|Birth: ||Mar., 1891|
|Death: ||Apr. 7, 1918|
Biography of Minnie Adams
by Jennifer Renee White
While transcribing obituaries from Indiana County, my eye caught a sensationalized headline chronicling the story of the "Wild Girl of Brushvalley Township." In just a few short sentences, my heart broke for this young girl, and I felt deeply compelled to learn more about her.
Who was she? What was her name? What had happened to her that pushed her to such pathetic circumstances?
Aftering digging through newspapers and civil records, I was finally able to give her a name. She was no longer "the Wild Girl" to me, she was, and will forever be, Minnie Adams.
Like pieces of a jigsaw puzzle, the old documents and newspaper articles came together to slowly show the story of Minnie's life. Sadly, the picture that they revealed became quite grim.
Minnie's story spoke of untreated mental health issues, neglect and abandonment, and quite possibly, abuse. Though certainly, neglect itself is very much a form of abuse, but I must wonder if there is even more to her story that Minnie protectively locked away in her silence. It would seem we will never know the full truth.
As best as I can tell it, this is Minnie's story.
Born in March 1891 in Brushvalley Township, Indiana County, Pennsylvania to William Lincoln "Lincoln" Adams and Lucinda Jane Howard Menser Adams "Jane", Minnie was brought up in an impoverished, illiterate home.
The marriage to Lincoln was her mother's second marriage. Her first marriage was to Albert Mencer (aka Menser). Albert died on 26th May 1882, leaving Jane with the care of at least two daughters, Sarah and Gussie.
Lincoln and Lucinda Jane were married on 7th of July 1887 in Indiana County, Pennsylvania. On their marriage certificate, Lincoln was able to sign his name, but Jane only could leave an "X" as her mark. Census records reveal that neither parent could read or write.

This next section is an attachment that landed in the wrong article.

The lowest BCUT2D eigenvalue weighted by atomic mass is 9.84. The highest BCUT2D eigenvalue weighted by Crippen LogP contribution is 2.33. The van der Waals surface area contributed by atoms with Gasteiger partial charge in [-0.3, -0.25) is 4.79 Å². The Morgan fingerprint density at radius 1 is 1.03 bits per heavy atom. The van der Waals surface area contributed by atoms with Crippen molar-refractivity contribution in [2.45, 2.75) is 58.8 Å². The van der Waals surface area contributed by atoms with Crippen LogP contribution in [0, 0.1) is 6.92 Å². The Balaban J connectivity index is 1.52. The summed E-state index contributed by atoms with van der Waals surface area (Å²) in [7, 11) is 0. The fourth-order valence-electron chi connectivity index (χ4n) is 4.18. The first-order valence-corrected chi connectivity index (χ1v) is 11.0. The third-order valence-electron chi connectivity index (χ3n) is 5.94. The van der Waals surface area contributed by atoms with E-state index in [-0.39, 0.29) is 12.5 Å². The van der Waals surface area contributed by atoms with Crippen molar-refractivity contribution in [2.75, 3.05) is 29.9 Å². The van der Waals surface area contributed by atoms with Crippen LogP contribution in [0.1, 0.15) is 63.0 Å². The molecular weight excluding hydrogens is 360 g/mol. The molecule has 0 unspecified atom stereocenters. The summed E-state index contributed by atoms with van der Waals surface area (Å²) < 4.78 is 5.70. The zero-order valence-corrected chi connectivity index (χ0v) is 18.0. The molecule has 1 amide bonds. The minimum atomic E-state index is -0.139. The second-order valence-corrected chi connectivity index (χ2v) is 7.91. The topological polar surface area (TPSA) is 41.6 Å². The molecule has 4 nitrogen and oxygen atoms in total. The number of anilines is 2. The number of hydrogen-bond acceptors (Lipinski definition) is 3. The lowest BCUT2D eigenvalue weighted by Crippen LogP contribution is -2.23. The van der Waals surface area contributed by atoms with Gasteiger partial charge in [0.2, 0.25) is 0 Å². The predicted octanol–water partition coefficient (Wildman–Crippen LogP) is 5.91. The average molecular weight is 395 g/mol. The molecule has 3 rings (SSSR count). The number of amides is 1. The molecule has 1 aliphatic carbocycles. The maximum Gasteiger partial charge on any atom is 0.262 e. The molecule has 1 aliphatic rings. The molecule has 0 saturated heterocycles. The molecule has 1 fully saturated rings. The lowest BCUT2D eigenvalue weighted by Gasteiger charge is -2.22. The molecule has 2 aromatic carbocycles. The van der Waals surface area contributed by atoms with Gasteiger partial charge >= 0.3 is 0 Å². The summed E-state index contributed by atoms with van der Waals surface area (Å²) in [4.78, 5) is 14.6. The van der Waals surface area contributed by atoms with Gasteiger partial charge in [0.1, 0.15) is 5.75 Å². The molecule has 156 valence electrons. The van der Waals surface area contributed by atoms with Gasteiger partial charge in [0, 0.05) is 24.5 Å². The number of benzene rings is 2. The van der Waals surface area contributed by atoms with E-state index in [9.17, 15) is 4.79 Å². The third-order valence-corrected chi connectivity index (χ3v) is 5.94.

Minnie was the third of at least 5 children born of this union. Records confirm that she had at least two older brothers, George Washington Adams and William Adams, and two younger brothers, John Quincy Adams and David Harrison Adams.
Along with her siblings, she received no schooling, instead working the family farm. The year 1897 would have begun to mark a series of changes in Minnie's life. Her half sister, Sarah, married in January of that year. Then in the winter, her mother, upon suffering a fever which lasted 11 weeks, died on 14 Dec 1897 when Minnie was just 6 years old.
Six months later on 7 June 1898, her father remarried Nancy O'Bern McLean; a short-lived marriage but one that would give Minnie another little brother. Additionally, Nancy temporarily added to the family some step-siblings from her previous marriage.
Minnie's half-brother, Forest Paul Adams, was born on 9 Oct 1899. However, it would seem that Lincoln and Nancy had already separated at the time of his birth. He was born in West Wheatfield township, while Lincoln Adams and the rest of his children lived in Brushvalley.